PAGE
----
A NEW STARTUP founded by two ex-Googlers has come out of the woodworks and claims to be working on a "new type of driverless vehicle" focused just on deliveries.
Called Nuro, the startup believes that by concentrating on automating services such as local, last-mile deliveries as opposed to your usual self-driving innovations such as robot taxis or public transport, it could help reduce traffic accidents and boost independent businesses.
The idea here is that local firms who are finding it increasingly difficult to take on online retail behemoths such as Amazon can make a bigger impact in the market.
Enter the firm's prototype, the R1.
Set up by two lead Google engineers who previously worked on the search engine giant's self-driving car project, Nuro's R1 delivery pod doesn't appear to be your bog-standard driverless car concept.
For a start, this minimalist-looking automobile doesn't have doors or windows. And that's because it will only be carrying packages, not people.
It weighs only 680g, with most of that weight coming from its battery pack, which powers its electric motor. In terms of size, it's around the same length and height as a conventional SUV, but only just over a metre wide. There's also a glass windshield, but this is only to conform with other vehicles on the road, and so other drivers don't freak out. And if you look inside, you'll find there are no traditional car controls like a steering wheel, foot pedals, or gear shift.
There's no driver seat either because humans were not meant to operate the vehicle. And the thing that looks like a handle on the roof is in actual fact a platform for the vehicle's sensor array, which includes LIDAR, cameras, and radars.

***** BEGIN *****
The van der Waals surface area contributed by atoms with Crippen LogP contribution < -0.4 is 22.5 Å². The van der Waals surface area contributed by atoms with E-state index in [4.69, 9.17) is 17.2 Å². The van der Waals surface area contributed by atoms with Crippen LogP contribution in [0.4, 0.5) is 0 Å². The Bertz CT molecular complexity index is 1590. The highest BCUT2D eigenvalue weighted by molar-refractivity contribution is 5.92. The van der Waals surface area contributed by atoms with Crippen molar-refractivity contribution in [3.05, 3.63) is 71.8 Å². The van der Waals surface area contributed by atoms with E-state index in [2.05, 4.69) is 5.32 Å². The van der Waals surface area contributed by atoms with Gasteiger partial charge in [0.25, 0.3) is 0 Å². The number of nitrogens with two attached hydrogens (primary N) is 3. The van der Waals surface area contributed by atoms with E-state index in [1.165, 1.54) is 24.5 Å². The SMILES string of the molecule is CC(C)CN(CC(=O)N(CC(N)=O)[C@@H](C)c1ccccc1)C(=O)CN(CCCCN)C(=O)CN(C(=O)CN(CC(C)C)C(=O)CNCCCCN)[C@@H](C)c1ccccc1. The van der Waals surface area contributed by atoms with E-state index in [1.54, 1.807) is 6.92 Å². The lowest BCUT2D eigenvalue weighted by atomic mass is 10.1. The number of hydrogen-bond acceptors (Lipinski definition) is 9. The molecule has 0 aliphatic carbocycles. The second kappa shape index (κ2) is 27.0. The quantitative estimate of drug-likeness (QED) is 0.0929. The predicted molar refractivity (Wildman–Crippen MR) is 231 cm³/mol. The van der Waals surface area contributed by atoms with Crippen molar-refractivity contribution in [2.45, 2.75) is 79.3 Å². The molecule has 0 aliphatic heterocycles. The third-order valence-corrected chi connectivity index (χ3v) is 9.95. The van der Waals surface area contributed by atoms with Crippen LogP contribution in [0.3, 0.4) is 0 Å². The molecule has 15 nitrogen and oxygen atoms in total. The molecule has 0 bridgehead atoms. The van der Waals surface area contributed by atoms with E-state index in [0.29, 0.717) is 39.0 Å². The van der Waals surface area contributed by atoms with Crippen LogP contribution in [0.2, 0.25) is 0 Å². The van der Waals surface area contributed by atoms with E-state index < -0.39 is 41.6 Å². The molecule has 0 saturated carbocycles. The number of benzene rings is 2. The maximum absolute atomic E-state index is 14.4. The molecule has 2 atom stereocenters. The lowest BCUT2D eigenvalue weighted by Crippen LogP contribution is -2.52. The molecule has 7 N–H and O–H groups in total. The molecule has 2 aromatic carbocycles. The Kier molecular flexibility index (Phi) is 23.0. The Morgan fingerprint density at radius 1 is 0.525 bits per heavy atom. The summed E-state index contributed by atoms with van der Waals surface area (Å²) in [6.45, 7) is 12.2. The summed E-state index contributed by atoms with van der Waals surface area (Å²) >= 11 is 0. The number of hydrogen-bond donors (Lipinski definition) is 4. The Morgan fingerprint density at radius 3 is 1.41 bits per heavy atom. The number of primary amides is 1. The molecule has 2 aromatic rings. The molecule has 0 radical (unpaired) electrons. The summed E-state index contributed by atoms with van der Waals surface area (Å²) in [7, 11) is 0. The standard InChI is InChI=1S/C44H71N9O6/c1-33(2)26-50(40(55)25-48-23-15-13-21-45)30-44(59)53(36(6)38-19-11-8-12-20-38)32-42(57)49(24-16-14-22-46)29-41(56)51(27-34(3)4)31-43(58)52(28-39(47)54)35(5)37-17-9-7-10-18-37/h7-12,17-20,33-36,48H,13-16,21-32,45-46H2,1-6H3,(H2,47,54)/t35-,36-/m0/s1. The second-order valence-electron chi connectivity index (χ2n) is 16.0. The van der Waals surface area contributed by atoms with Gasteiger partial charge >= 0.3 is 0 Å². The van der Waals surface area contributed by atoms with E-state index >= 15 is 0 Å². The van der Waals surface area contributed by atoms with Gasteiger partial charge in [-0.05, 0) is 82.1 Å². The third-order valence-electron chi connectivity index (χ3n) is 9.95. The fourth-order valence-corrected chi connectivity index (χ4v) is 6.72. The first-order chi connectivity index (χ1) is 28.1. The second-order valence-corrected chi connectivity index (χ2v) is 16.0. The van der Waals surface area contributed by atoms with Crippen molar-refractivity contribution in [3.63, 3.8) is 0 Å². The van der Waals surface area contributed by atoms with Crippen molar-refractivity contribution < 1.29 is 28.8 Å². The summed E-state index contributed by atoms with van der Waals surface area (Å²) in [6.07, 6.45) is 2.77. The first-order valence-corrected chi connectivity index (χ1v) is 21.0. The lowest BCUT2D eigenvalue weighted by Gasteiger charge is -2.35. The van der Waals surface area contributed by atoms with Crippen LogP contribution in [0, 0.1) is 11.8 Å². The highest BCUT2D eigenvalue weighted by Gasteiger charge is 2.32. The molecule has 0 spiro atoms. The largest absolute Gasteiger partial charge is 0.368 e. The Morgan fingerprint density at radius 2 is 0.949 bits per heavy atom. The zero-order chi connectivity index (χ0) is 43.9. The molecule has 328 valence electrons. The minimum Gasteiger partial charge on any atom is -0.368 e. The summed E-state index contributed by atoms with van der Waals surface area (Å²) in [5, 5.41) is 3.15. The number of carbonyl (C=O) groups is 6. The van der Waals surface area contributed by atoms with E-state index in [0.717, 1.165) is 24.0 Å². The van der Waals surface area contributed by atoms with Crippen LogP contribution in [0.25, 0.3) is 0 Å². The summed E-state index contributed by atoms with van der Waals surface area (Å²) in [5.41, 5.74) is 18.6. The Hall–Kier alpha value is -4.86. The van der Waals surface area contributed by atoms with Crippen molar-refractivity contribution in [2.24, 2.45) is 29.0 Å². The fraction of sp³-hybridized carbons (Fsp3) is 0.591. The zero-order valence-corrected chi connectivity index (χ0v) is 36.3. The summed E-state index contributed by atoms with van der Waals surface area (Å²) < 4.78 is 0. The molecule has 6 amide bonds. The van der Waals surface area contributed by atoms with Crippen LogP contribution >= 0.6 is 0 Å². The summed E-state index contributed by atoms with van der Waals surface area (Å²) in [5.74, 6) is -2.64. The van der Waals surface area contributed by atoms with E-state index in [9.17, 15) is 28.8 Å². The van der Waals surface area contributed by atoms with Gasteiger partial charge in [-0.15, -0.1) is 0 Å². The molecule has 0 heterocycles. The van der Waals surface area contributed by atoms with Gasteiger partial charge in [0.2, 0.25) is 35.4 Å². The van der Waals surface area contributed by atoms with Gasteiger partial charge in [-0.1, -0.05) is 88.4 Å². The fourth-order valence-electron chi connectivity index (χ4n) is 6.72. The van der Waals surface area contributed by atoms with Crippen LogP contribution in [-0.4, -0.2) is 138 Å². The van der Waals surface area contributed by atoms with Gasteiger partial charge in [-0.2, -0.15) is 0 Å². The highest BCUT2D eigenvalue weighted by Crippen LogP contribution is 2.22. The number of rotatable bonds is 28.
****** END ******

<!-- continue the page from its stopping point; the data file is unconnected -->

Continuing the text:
"We've built the full software stack from scratch. There are a lot of components that are shared with general self-driving, and some things that are a bit different," co-founder of Nuro, Dave Ferguson told The Verge. "We've been able to architecture this thing from scratch, geared toward this passenger-less, goods-only transportation."
Ferguson added that the startup considered building the R1 to drive on sidewalks but in the end decided to make it road-worthy instead.
"Even if you have the perfect self-driving vehicle, if someone pops out between two parked cars and it's within your stopping distance, you can't prevent that accident," he said.
"Whereas if you have a vehicle that's half the width, and you've got an extra three or four feet of clearance, you can avoid it... and you have room to manoeuvre around them. You can better design the vehicle to mitigate the severity of any accident."
Nuro has already raised $92m in two rounds of fundraising and is in talks with a number of retailers and delivery providers about possible partnerships. µ
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